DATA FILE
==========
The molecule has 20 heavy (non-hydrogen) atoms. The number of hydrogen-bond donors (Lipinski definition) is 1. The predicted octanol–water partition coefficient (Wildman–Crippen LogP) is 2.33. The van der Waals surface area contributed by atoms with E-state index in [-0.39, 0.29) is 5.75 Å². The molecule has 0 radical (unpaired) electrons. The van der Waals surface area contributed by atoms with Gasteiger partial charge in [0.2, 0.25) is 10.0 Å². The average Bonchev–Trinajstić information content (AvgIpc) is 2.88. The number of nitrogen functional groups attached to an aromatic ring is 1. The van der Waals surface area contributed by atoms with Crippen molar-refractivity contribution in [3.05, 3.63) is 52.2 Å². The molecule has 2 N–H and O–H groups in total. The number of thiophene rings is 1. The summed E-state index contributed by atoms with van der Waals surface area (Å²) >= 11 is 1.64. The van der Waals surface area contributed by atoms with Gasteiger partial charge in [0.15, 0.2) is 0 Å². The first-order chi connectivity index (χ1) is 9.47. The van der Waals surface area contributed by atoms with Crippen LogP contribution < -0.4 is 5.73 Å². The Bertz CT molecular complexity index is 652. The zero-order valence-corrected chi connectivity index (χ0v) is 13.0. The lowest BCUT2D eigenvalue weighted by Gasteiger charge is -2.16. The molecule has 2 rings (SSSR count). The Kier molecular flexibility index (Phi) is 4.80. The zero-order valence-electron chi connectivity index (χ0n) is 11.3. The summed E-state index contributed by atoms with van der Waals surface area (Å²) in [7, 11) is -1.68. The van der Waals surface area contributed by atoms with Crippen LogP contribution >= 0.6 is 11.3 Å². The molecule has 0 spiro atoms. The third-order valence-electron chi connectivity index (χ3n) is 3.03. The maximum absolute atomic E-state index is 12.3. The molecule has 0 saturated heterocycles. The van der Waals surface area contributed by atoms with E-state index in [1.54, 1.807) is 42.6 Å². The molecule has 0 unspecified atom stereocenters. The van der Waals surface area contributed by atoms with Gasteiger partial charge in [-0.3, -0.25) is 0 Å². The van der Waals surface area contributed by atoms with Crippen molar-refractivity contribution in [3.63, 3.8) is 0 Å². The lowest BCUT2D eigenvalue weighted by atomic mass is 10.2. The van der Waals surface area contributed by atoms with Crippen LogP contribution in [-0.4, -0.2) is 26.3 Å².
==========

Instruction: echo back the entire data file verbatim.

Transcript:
The molecule has 20 heavy (non-hydrogen) atoms. The number of hydrogen-bond donors (Lipinski definition) is 1. The predicted octanol–water partition coefficient (Wildman–Crippen LogP) is 2.33. The van der Waals surface area contributed by atoms with E-state index in [-0.39, 0.29) is 5.75 Å². The molecule has 0 radical (unpaired) electrons. The van der Waals surface area contributed by atoms with Gasteiger partial charge in [0.2, 0.25) is 10.0 Å². The average Bonchev–Trinajstić information content (AvgIpc) is 2.88. The number of nitrogen functional groups attached to an aromatic ring is 1. The van der Waals surface area contributed by atoms with Crippen molar-refractivity contribution in [3.05, 3.63) is 52.2 Å². The molecule has 2 N–H and O–H groups in total. The number of thiophene rings is 1. The summed E-state index contributed by atoms with van der Waals surface area (Å²) >= 11 is 1.64. The van der Waals surface area contributed by atoms with Gasteiger partial charge in [0.15, 0.2) is 0 Å². The first-order chi connectivity index (χ1) is 9.47. The van der Waals surface area contributed by atoms with Crippen LogP contribution < -0.4 is 5.73 Å². The Bertz CT molecular complexity index is 652. The zero-order valence-corrected chi connectivity index (χ0v) is 13.0. The lowest BCUT2D eigenvalue weighted by Gasteiger charge is -2.16. The molecule has 2 rings (SSSR count). The Kier molecular flexibility index (Phi) is 4.80. The zero-order valence-electron chi connectivity index (χ0n) is 11.3. The summed E-state index contributed by atoms with van der Waals surface area (Å²) in [7, 11) is -1.68. The van der Waals surface area contributed by atoms with Crippen LogP contribution >= 0.6 is 11.3 Å². The molecule has 0 spiro atoms. The third-order valence-electron chi connectivity index (χ3n) is 3.03. The maximum absolute atomic E-state index is 12.3. The molecule has 0 saturated heterocycles. The van der Waals surface area contributed by atoms with E-state index in [1.54, 1.807) is 42.6 Å². The molecule has 0 unspecified atom stereocenters. The van der Waals surface area contributed by atoms with Gasteiger partial charge in [-0.3, -0.25) is 0 Å². The van der Waals surface area contributed by atoms with Crippen molar-refractivity contribution in [3.63, 3.8) is 0 Å². The lowest BCUT2D eigenvalue weighted by atomic mass is 10.2. The van der Waals surface area contributed by atoms with Crippen LogP contribution in [-0.4, -0.2) is 26.3 Å².